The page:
Lawyers for Christine Blasey Ford scolded senators for spreading “lies” about their client in an effort to bolster support for Supreme Court nominee Brett Kavanaugh.
Attorneys Debra Katz, Lisa Banks, and Michael Bromwich released a list of misinformation that they said has been used to “undermine the credibility” of Ford, who has accused Kavanaugh of sexually assaulting her when the two were in high school more than three decades ago.
They said seven witnesses whom Ford told about the alleged assault prior to Kavanaugh being nominated could have corroborated her account, but committee staff “repeatedly” rejected requests to have them testify or be interviewed by the FBI.
“Senators claiming to want a dignified debate should not repeat lies constructed by the Judiciary Committee that were cynically designed to win support for Judge Kavanaugh,” the lawyers said in a statement. “Whatever the outcome, senators deserve to know the truth.”
Kavanaugh has vehemently denied the allegations and is likely to be confirmed to the Supreme Court on Saturday after the FBI completed a supplemental background investigation into the nominee.
The lawyers argued it could not have been a “meaningful” investigation because Ford and Kavanaugh were not interviewed. If the FBI interviewed Ford she would have provided investigators with her medical records and given them access to a phone from which she exchanged messages with a reporter about her allegation before Kavanaugh was nominated to the Supreme Court, they said.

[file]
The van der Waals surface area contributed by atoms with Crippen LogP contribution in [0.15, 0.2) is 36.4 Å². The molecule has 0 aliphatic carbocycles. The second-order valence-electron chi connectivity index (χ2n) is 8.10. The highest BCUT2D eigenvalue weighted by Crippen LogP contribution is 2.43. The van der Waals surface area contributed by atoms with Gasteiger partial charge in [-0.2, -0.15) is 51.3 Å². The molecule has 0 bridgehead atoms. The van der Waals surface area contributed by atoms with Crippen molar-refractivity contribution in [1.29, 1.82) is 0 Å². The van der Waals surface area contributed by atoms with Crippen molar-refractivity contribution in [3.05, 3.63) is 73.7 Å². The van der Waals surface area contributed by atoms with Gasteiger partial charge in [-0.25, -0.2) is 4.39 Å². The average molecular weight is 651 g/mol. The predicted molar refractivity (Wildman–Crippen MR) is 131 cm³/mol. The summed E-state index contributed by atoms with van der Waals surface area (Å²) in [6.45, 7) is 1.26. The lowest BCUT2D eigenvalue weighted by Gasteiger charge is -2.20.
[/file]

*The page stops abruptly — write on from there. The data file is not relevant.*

“The suggestion that our refusal to give medical records to the Judiciary Committee bears on Dr. Ford’s credibility is completely false,” the statement said, adding that every document they handed over to the committee was released publicly, and thus they lost confidence that Ford’s medical records would remain confidential.
A day earlier, Senate Judiciary Chairman Chuck Grassley, R-Iowa, asked Ford’s lawyers to share notes from Ford’s therapist, polygraph materials, and her communication with a reporter from the Washington Post. Ford’s lawyers had previously said they would only turn over the evidence if she was interviewed by the FBI.
"It’s not even clear to me what purpose turning over these materials to the FBI would accomplish. The FBI would simply turn over that evidence to the Senate. That is precisely the outcome I seek with this request,” Grassley said.
Ford's lawyers also pushed back on the notion that Ford or her legal team told committee staff that the California professor could not travel to Washington due to her fear of flying. The lawyers said they had relayed to the committee that the timing of her testimony was at issue because Ford was “focused on taking measures to protect her family from threats, including death threats.”
“Dr. Ford does have a decades-long fear of flying for which she takes medication prescribed by a physician, but this had no impact on the timing of her testimony,” Ford’s lawyers said.